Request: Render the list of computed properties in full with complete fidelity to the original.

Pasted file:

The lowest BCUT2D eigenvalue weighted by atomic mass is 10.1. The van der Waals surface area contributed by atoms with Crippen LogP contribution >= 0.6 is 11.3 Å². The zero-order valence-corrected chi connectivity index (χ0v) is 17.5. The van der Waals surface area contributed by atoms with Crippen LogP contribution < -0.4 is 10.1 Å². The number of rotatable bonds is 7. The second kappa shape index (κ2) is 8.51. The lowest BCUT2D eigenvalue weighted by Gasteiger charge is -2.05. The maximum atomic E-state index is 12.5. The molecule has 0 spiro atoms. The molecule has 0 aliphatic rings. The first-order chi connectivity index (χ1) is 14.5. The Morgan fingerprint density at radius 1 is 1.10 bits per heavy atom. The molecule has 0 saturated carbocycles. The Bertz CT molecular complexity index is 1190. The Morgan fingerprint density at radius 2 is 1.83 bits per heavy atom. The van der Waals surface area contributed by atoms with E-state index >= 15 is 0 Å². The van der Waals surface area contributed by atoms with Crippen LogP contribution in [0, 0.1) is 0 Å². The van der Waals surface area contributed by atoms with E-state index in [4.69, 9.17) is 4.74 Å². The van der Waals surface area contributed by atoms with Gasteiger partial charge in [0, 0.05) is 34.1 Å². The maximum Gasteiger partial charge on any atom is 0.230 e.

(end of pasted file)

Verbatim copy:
The lowest BCUT2D eigenvalue weighted by atomic mass is 10.1. The van der Waals surface area contributed by atoms with Crippen LogP contribution >= 0.6 is 11.3 Å². The zero-order valence-corrected chi connectivity index (χ0v) is 17.5. The van der Waals surface area contributed by atoms with Crippen LogP contribution < -0.4 is 10.1 Å². The number of rotatable bonds is 7. The second kappa shape index (κ2) is 8.51. The lowest BCUT2D eigenvalue weighted by Gasteiger charge is -2.05. The maximum atomic E-state index is 12.5. The molecule has 0 spiro atoms. The molecule has 0 aliphatic rings. The first-order chi connectivity index (χ1) is 14.5. The Morgan fingerprint density at radius 1 is 1.10 bits per heavy atom. The molecule has 0 saturated carbocycles. The Bertz CT molecular complexity index is 1190. The Morgan fingerprint density at radius 2 is 1.83 bits per heavy atom. The van der Waals surface area contributed by atoms with E-state index >= 15 is 0 Å². The van der Waals surface area contributed by atoms with Crippen LogP contribution in [0, 0.1) is 0 Å². The van der Waals surface area contributed by atoms with E-state index in [4.69, 9.17) is 4.74 Å². The van der Waals surface area contributed by atoms with Gasteiger partial charge in [0, 0.05) is 34.1 Å². The maximum Gasteiger partial charge on any atom is 0.230 e.